Micaela Le Divelec Lemmi

Micaela Le Divelec Lemmi  Alexia Stok/WWD

WWD: You started your career in finance, didn’t you?

M.L.D.L.: Yes, after my degree, I went to work in an auditing firm building experience in the banking sector for six years. My background is in finance and that was a moment when consultancies were growing exponentially and jobs in specific companies in the finance sector mainly involved accounting activities. I wanted to measure myself with companies of a different nature and understand what contribution I could have made. After six years, I had the opportunity to join the finance area at Gucci in Florence. It was only Gucci at that time [and not Kering Group], it was the Domenico De Sole and Tom Ford period and right after the Asian crisis, Avvocato De Sole thought there was a need to control costs. That became my job and I ended up never leaving fashion, staying on for 20 years. And I must say that for a woman it’s difficult to leave fashion. I always thought that even though the numbers are the other face of fashion, the measurable side of the performance of a company, surely it’s more fascinating to check the numbers of a fashion company rather than those of a firm that makes bolts [laughing] — with all due respect, but once you have savored certain dynamics, it’s difficult to leave.

WWD: Did you have a mentor as you progressed in your career?

M.L.D.L.: I had a very diversified working path, and while I have worked for 20 years in the same company, with all the managerial changes within the firm and the group, I don’t have the feeling of having worked in the same company and surely not for the same boss. I think I learned a lot from each for different reasons, and I especially learned a lot from my colleagues. I have always believed that every day you learn something from any colleague, whatever their role. I covered very different roles and responsibilities and in some cases without having a background [for them], so measuring myself with colleagues that had different points of view really enriched me. That said, the learning curve never ends.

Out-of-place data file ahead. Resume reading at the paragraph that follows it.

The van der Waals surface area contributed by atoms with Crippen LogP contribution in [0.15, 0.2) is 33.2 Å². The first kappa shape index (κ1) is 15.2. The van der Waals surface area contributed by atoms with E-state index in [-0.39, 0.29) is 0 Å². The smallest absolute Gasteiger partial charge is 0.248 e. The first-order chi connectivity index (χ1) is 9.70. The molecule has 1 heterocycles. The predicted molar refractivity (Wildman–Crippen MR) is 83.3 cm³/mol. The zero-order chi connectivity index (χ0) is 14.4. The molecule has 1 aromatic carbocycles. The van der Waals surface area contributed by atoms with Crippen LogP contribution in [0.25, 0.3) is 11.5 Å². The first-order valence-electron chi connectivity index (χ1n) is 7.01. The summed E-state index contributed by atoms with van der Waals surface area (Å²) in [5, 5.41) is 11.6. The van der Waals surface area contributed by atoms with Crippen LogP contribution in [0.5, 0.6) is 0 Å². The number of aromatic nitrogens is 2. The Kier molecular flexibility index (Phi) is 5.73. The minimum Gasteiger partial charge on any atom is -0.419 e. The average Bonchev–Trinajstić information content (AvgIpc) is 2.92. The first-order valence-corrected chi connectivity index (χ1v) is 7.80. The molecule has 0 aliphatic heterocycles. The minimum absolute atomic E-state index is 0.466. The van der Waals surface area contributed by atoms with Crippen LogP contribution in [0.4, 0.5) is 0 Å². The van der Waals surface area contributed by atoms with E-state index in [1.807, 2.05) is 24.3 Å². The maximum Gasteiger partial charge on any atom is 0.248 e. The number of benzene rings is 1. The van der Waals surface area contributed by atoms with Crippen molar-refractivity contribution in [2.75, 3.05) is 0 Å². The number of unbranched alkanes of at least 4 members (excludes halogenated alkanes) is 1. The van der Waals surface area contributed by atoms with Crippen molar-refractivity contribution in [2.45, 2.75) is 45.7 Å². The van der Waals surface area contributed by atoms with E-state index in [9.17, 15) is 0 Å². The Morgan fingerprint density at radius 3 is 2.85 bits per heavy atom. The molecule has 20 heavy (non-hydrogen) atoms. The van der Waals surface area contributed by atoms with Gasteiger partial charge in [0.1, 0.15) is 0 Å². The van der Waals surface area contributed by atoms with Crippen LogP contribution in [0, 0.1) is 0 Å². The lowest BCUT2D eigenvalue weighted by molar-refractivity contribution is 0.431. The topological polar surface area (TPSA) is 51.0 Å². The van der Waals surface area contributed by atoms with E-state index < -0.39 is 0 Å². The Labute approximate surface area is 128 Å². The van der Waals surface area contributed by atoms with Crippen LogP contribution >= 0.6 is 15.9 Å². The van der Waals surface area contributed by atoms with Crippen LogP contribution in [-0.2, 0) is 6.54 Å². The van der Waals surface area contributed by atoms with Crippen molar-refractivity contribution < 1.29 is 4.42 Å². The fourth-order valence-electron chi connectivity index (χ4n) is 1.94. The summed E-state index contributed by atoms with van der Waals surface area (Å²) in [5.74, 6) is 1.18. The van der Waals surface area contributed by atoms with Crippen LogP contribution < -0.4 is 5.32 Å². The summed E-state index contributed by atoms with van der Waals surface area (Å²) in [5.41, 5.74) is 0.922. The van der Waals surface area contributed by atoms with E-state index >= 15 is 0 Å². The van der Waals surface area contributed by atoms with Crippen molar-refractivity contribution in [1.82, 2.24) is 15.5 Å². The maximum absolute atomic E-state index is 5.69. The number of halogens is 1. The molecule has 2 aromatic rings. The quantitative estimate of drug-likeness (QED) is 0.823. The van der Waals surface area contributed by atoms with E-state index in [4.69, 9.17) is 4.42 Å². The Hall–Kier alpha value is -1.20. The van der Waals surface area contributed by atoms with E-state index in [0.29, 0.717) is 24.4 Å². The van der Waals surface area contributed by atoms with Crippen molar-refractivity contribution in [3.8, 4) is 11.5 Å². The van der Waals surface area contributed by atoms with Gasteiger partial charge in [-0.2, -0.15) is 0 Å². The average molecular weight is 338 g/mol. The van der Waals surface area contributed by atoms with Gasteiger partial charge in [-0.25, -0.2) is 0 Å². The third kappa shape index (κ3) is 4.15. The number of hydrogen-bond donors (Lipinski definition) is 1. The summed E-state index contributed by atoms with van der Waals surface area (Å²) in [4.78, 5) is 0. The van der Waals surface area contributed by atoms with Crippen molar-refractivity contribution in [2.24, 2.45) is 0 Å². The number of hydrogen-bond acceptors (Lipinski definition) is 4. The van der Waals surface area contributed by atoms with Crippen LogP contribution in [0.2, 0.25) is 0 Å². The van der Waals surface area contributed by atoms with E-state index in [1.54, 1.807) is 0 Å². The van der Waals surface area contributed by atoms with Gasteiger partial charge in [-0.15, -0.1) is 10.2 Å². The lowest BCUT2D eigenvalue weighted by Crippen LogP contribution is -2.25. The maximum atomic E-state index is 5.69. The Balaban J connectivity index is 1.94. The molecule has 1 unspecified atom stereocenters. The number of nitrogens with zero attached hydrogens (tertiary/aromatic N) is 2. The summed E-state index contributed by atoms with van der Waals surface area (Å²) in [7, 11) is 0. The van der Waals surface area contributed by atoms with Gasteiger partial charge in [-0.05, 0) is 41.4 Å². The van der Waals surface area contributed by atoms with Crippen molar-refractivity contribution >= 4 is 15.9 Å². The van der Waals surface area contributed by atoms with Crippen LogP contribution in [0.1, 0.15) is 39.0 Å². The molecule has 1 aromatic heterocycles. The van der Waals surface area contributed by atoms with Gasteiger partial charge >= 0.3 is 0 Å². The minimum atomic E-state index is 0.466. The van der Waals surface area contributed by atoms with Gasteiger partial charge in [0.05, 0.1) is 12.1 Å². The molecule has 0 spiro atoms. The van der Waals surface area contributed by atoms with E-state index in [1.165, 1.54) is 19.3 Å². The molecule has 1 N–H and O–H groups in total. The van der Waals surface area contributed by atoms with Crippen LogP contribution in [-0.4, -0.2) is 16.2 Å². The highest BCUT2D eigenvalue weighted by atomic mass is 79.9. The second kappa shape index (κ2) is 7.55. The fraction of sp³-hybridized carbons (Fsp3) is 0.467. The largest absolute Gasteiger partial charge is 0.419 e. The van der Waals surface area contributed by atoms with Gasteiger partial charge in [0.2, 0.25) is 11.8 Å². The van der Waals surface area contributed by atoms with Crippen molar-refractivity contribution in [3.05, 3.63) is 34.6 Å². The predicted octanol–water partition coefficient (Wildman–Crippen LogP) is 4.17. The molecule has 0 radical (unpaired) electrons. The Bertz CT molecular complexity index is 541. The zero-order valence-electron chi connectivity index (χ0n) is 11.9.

WWD: You said you are hiring and filling new positions. What are you looking for?

M.L.D.L.: You may think it’s strange, but normally I look for characteristics that are different from mine and I look for a challenge — someone that is different. I am intrigued by people who test me, both managerially and intellectually. This ends up being hard and tiring because I don’t seek yes-men but people with whom I can measure myself. It’s a constant battle [laughing] on the daily management because I rarely find someone that agrees with me right away. In this company in particular, one of the characteristics I look for in collaborators and for those new roles that we are seeking is passion. It’s fundamental that there is an understanding of the values of the brand and a passion, otherwise it’s the wrong company.

WWD: I know the company will report results for the first nine months of the year on Nov. 8, so you can’t disclose too many details before that. Can we talk about the products?

M.L.D.L.: No, but I do have a beautiful blouse, don’t I? [Smiling and pointing to her silk design with a patchwork of colorful foulard prints].

The collection that was presented in February and is in stores now is bringing results — we can say that. From that, it’s difficult to draw conclusions on the performance because the collection is being delivered now. There is a great appreciation from customers and we see an editorial return that is very interesting. One of the comments I heard in the store is that it is very Ferragamo, which is what we needed. The bag that was launched in February, the Studio Bag in a limited edition, was sold out in all regions.

WWD: Do you feel it is important to continue to invest in ready-to-wear for the brand?

M.L.D.L.: Yes, it’s beyond the image. I think it is one of the categories the brand has a legitimacy in and where it has something to say.

WWD: Have you been traveling a lot for the company since you arrived?

M.L.D.L.: I started visiting markets, but not all, unfortunately. I hope by the end of the year to complete the visits by going to the Americas, Korea, Singapore and Malaysia. I went to China and Hong Kong, as well as Japan, but I must return to Japan.

WWD: Are you planning any changes in your network of stores globally?

M.L.D.L.: We want to work a lot on the quality and performance of stores, so there are no really major openings — or closures, for that matter.

It’s a delicate moment, the ideas are clear, but we wouldn’t want to say things without proving them with facts. It’s also in the family’s style. We know what needs to be done, and we just have to do it.